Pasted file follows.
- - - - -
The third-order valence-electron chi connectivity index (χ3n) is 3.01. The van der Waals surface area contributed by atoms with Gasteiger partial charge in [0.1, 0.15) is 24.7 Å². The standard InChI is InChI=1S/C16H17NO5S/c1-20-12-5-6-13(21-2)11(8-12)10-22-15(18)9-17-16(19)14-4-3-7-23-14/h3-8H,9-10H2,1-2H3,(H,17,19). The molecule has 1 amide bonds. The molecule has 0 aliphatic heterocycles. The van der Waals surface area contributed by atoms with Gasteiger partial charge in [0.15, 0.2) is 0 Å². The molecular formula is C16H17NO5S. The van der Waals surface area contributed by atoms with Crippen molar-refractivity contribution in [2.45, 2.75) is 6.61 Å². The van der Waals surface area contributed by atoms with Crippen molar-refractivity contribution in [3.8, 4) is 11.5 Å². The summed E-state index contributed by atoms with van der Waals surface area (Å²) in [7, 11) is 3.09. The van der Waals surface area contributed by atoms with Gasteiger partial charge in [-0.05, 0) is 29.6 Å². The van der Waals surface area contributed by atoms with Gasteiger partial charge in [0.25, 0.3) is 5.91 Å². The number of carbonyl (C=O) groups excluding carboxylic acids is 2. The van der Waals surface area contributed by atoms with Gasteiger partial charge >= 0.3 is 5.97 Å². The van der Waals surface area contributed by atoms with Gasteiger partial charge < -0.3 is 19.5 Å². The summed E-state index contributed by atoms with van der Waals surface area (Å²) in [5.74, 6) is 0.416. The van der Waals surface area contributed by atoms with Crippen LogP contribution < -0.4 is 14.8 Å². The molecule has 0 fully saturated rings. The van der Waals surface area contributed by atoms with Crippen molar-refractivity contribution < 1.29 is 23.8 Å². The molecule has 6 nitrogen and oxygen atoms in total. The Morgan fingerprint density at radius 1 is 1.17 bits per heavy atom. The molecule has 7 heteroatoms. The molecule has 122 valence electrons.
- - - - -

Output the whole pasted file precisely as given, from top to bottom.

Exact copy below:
The third-order valence-electron chi connectivity index (χ3n) is 3.01. The van der Waals surface area contributed by atoms with Gasteiger partial charge in [0.1, 0.15) is 24.7 Å². The standard InChI is InChI=1S/C16H17NO5S/c1-20-12-5-6-13(21-2)11(8-12)10-22-15(18)9-17-16(19)14-4-3-7-23-14/h3-8H,9-10H2,1-2H3,(H,17,19). The molecule has 1 amide bonds. The molecule has 0 aliphatic heterocycles. The van der Waals surface area contributed by atoms with Gasteiger partial charge in [0.15, 0.2) is 0 Å². The molecular formula is C16H17NO5S. The van der Waals surface area contributed by atoms with Crippen molar-refractivity contribution in [2.45, 2.75) is 6.61 Å². The van der Waals surface area contributed by atoms with Crippen molar-refractivity contribution in [3.8, 4) is 11.5 Å². The summed E-state index contributed by atoms with van der Waals surface area (Å²) in [7, 11) is 3.09. The van der Waals surface area contributed by atoms with Gasteiger partial charge in [-0.05, 0) is 29.6 Å². The van der Waals surface area contributed by atoms with Gasteiger partial charge in [0.25, 0.3) is 5.91 Å². The number of carbonyl (C=O) groups excluding carboxylic acids is 2. The van der Waals surface area contributed by atoms with Gasteiger partial charge >= 0.3 is 5.97 Å². The van der Waals surface area contributed by atoms with Gasteiger partial charge < -0.3 is 19.5 Å². The summed E-state index contributed by atoms with van der Waals surface area (Å²) in [5.74, 6) is 0.416. The van der Waals surface area contributed by atoms with Crippen LogP contribution < -0.4 is 14.8 Å². The molecule has 0 fully saturated rings. The van der Waals surface area contributed by atoms with Crippen molar-refractivity contribution < 1.29 is 23.8 Å². The molecule has 6 nitrogen and oxygen atoms in total. The Morgan fingerprint density at radius 1 is 1.17 bits per heavy atom. The molecule has 7 heteroatoms. The molecule has 122 valence electrons.